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Facts About Fiction: Understanding Hollywood In The SCV

All the world may be a stage but certainly some places are better to film than others.  

Like the Santa Clarita Valley, which has hosted productions since the earliest days of cinema.  

Newhall, in particular, was so popular among the film industry in the early 1900s that producers gave it the nickname “Newhallywood.”  


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“I believe that originally the term ‘Newhallywood’ meant specifically Newhall, where Tom Mix was filming,” said E.J. Stephens, film historian with the Santa Clarita Valley Historical Society.  

Mix is often considered Hollywood’s first Western movie star, making more than 300 films between 1910 and 1935. While earning unprecedented wages for an actor, Mix constructed film sets throughout Southern California, eventually putting one in Newhall.  

Mix, who is emblazoned in rock n’ roll history among other influential individuals on the Beatles’ Sgt. Pepper’s Lonely Hearts Club Band album cover, died at 67 in an automobile accident in Florence, Arizona. After driving into a gully, Mix was struck in the head by an aluminum suitcase filled with cash, jewels and traveler’s checks. It killed him instantly.  

Such is the fascinating information swirling around Stephens’ brain (witness: here), which, along with his years of experience working in and writing about the industry, makes him the perfect lecturer for a class on the Santa Clarita Valley’s cinematic contributions.  

Beginning January 8, Stephens will teach his class “The Newhallywood On Location: History of Film/TV in the SCV” at the Saugus Train Station. Over the course of four Saturdays, the class will feature lectures, clips from several of the films and television shows filmed here, as well as trips to the actual locations.  

“The term ‘Newhallywood’ is one I resurrected from the earliest days of filmmaking, so I don't believe anyone uses it today. I also don't think that most people know about the filming history that has been done here,” Stephens said. “That is the main motivation behind the class, as well as with the upcoming ChaplinFest, to let people know how many world famous film and television images have been captured here.”  

The desire to film in the SCV didn’t wane as the industry evolved. Valencia Studios, Santa Clarita Studios and Lindsey Studios have prospered here throughout the last 30 years, offering a quieter atmosphere than their counterparts in Hollywood, often at cheaper rates to boot.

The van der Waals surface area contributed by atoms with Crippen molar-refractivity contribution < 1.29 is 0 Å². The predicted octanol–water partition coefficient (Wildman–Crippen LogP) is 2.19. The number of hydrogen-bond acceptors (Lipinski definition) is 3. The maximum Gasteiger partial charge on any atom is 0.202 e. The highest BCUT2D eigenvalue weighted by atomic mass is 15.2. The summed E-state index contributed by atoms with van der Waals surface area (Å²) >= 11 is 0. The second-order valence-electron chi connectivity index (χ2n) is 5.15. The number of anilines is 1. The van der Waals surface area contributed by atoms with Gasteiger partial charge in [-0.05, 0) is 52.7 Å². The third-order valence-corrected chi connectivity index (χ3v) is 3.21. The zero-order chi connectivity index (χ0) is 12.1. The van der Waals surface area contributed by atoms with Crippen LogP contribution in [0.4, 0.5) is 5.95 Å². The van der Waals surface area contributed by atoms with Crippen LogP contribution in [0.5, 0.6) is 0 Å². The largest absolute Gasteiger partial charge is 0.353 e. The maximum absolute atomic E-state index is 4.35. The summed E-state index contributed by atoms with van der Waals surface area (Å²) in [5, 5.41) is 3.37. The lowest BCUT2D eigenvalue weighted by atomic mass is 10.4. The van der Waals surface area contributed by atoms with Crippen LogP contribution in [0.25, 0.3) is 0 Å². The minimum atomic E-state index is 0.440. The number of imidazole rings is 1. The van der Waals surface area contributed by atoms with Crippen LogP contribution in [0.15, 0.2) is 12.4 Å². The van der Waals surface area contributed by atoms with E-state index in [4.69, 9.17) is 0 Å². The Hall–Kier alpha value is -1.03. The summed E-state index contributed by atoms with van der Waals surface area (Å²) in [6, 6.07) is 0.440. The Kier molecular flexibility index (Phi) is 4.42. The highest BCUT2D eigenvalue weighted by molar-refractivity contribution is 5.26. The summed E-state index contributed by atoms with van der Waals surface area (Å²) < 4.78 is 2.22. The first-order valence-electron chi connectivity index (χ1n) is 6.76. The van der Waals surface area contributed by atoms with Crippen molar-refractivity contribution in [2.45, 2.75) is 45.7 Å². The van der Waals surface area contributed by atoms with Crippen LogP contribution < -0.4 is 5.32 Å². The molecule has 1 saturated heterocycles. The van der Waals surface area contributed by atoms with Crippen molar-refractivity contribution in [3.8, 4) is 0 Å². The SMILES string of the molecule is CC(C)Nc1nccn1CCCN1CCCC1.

“I think the SCV is a very desirable place to film which is made evident by the large number of productions that are made up here,” said Stephens. “I think the main reason for it is the availability of a large and diverse range of settings, which have mostly disappeared in LA. I think the film office does a great job in promoting this area, and now with the large amount of studio space, it has become a desired location for indoor filming as well.  

“There is just such a wide range of possibilities that the SCV offers for a filmmaker. It can look urban, rural, agricultural, mountainous, industrial. It's all here. When it came to (Charlie) Chaplin filming the final scene of ‘Modern Times’ on Sierra Highway, he was looking for a wide open stretch of highway. The amazing thing is that the setting, apart from a telephone pole or two, still looks the same.  

Released in 1936, “Modern Times” was the last major silent film released and raised a white flag of sorts to the “talkie” format. Thus, this tiny spot of Sierra Highway carries huge weight in film history, although many Santa Clarita residents would never realize the connection.  

In fact, these cinematic markings are scattered throughout the SCV.  

“The most obvious is Vasquez Rocks, which has been used in hundreds of Westerns and in every incarnation of ‘Star Trek.’ Downtown Newhall is best seen in Frank Sinatra's ‘Suddenly.’ Of course, Melody Ranch has shown up thousands of times, most recently in ‘Deadwood.’ ”  

Some others include the Halfway House Cafe on Sierra Highway, Mystery Mesa (the spot of this Conan O’Brien commercial), College of the Canyons, the US Borax building and the Valencia Town Center.  

And for those of you lucky enough to experience Christian Slater’s 1990 performance as renegade radio disc jockey in “Pump Up The Volume,” you’ll recognize Saugus High School.  

“I love taking the students to the sites. I try to go to different sites each class, and show more films and TV clips,” said Stephens. “As I keep learning more, I get to share more. And luckily, there is a lot more for me to learn.”  

The Saugus Train Station is located at Heritage Junction, adjacent to William S. Hart Park in Newhall. The enrollment fee for “The Newhallywood On Location: History of Film/TV in the SCV” is $50 for all four classes or $15 for any individual class. Classes last from 1 p.m. to 4 p.m. Visit scvhs.org for more information.